What is your view on the use of prison labor?

There’s a place for it on a lim­it­ed basis. If you talk to any­one in the cor­rec­tions sys­tem today he will tell you keep­ing an inmate active, giv­ing him a skill, giv­ing him some­thing to do, is actu­al­ly very valu­able expe­ri­ence, because a bored inmate can be a very dan­ger­ous inmate. At the same time you don’t want to exploit it to the point where you’re sub­sti­tut­ing a pri­vate sec­tor work­force sole­ly with cheap inmate labor. There’s a bal­ance to it, but I think there is a role for it. I can tell you the prob­lem with prison reform is that the gen­er­al pub­lic does­n’t like hear­ing about help­ing inmates. When you hear some­one step for­ward because they were con­vict­ed of mur­der and they say I’m mad because you’re not pay­ing me enough” I think what hap­pens there is we start get­ting into a rhetoric where those peo­ple who said all along I don’t want to reform our pris­ons” say why are we help­ing this guy? Why are we help­ing this mur­der­er make more mon­ey?” It makes sell­ing the idea of prison reform more difficult.

More gen­er­al­ly, what do you think is the role for peo­ple in prison and for­mer­ly incar­cer­at­ed peo­ple in the con­ver­sa­tion about chang­ing the prison system? 

We need all the infor­ma­tion pos­si­ble because when you look at the Tup­wal­la sit­u­a­tion that the jus­tice depart­ment That is a sit­u­a­tion that needs to be addressed but we would nev­er have known had there not been com­plaints from inmates in Tutwiler. So hav­ing them speak out is not always a bad thing. Hav­ing an inmate talk about ter­ri­ble uncon­sti­tu­tion­al con­di­tions that’s not a bad thing, it was the man­ner Mr Mar­tin (Melvin Ray) did and some of the polit­i­cal­ly charged rhetoric he used that real­ly did­n’t meet the facts on the ground that dis­turbed me.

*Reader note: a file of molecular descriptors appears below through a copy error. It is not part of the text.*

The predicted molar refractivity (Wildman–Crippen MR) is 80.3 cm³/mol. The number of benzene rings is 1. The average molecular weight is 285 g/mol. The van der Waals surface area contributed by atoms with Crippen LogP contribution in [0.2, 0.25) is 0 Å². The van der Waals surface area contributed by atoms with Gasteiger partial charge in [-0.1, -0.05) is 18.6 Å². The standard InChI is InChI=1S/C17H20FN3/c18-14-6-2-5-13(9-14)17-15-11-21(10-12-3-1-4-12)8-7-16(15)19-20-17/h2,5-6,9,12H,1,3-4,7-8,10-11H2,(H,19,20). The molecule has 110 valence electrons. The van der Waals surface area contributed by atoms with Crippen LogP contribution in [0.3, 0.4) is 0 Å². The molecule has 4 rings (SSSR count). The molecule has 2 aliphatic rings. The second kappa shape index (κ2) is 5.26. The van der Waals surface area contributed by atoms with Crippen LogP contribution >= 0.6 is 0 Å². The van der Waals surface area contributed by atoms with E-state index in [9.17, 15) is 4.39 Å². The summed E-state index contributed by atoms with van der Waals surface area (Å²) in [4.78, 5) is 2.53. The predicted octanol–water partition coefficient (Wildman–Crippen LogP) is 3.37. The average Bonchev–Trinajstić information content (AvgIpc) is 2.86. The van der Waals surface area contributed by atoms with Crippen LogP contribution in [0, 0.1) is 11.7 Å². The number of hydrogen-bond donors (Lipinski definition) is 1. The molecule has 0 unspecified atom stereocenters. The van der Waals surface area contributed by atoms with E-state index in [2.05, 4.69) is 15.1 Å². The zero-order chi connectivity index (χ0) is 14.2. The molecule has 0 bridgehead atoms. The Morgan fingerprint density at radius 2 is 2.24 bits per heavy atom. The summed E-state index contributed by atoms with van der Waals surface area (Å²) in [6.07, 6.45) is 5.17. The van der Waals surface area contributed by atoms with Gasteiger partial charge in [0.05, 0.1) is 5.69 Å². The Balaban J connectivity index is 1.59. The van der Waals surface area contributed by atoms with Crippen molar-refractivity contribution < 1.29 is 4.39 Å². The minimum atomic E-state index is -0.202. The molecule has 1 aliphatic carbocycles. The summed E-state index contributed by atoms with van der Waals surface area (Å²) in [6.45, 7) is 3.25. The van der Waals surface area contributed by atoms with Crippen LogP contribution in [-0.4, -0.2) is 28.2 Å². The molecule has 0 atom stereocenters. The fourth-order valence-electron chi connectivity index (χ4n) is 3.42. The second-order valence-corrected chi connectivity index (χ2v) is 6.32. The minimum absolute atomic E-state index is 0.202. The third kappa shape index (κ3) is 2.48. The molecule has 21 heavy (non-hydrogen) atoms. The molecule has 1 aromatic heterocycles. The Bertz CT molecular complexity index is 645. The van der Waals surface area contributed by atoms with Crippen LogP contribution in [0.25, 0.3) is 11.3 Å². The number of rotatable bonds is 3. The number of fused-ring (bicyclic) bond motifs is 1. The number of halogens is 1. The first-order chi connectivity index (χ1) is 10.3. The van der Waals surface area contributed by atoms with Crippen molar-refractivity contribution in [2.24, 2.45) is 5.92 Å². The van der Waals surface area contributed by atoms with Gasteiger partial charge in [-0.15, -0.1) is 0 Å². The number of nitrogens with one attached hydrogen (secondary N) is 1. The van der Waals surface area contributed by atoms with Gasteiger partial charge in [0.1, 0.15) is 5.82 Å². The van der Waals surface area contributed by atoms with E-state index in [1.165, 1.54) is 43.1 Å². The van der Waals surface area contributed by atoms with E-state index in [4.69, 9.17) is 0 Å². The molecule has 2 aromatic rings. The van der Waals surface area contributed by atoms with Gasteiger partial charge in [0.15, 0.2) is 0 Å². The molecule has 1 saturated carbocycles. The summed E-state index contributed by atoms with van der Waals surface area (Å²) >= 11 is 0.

You’ve said the rhetoric being used by Melvin Ray of the Free Alaba­ma Move­ment is out­dat­ed. One of the things he point­ed out was the dis­pro­por­tion­al incar­cer­a­tion of African Amer­i­can peo­ple in Alaba­ma’s prison sys­tem. Twen­ty per­cent of the state’s pop­u­la­tion is African Amer­i­can but near­ly 60 per­cent of the prison pop­u­la­tion is African Amer­i­can. How do you account for that?

That’s nation­wide, that’s not just Alaba­ma. Nation­wide there is a dis­pro­por­tion­ate num­ber of African Amer­i­cans in the cor­rec­tions sys­tem. It’s not just an Alaba­ma sta­tis­tic, that’s nation­wide. For him to say Alaba­ma is all about slave labor and that’s the pur­pose of prison. What he’s using is rhetoric to inflame to excite some excite­ment behind the cause, but the issue is he’s con­vict­ed of mur­der. What he’s doing is using polit­i­cal slo­gans but that’s what got us into a bad cor­rec­tions sys­tem to begin with. But what he does is use that kind of polit­i­cal rhetoric he’s try­ing to encour­age peo­ple to have sym­pa­thy because he’s the vic­tim, and I’m sor­ry he’s not the vic­tim in this case. There are a lot of prob­lems in cor­rec­tions, not just in Alaba­ma but around the coun­try but for him to be con­vict­ed of mur­der being upheld on appeal and for him to con­tin­u­ous­ly to go on about how pris­ons are noth­ing but labor camps. I’m sor­ry for him but he com­mit­ted a crime, and as long as his con­sti­tu­tion­al rights are being hon­ored as they should be under the Eighth Amend­ment, I think the sym­pa­thy out there for him is going to be very low.

Leav­ing aside his spe­cif­ic com­ments. How do you feel about the over incar­cer­a­tion of African Amer­i­cans in prison whether its in Alaba­ma or nationwide?

There have been mul­ti­ple stud­ies done on this all over the coun­try. One, there is dis­par­i­ty in cer­tain sen­tenc­ing on drug crimes when you look at the dis­par­i­ty in crack cocaine ver­sus pow­der cocaine there is an inequity in what the penal­ties are for those crimes. And then also demo­graph­ics, whether you’re black or white or his­pan­ic, you look at it (and) what you notice, often times they’re poor, or those with less oppor­tu­ni­ties. (They) often have bro­ken fam­i­lies and have a dis­pro­por­tion­ate num­ber of fam­i­ly mem­bers in the prison pop­u­la­tion. We’ve all said in the past, we should always strive to make jus­tice blind. Depends on who you ask as to whether jus­tice is blind or not, but I’ll be the first to tell you there are some dis­par­i­ties in sen­tenc­ing guide­lines which can cre­ate a dis­pro­por­tion­ate num­ber of one demo­graph­ic or anoth­er being in the cor­rec­tions system.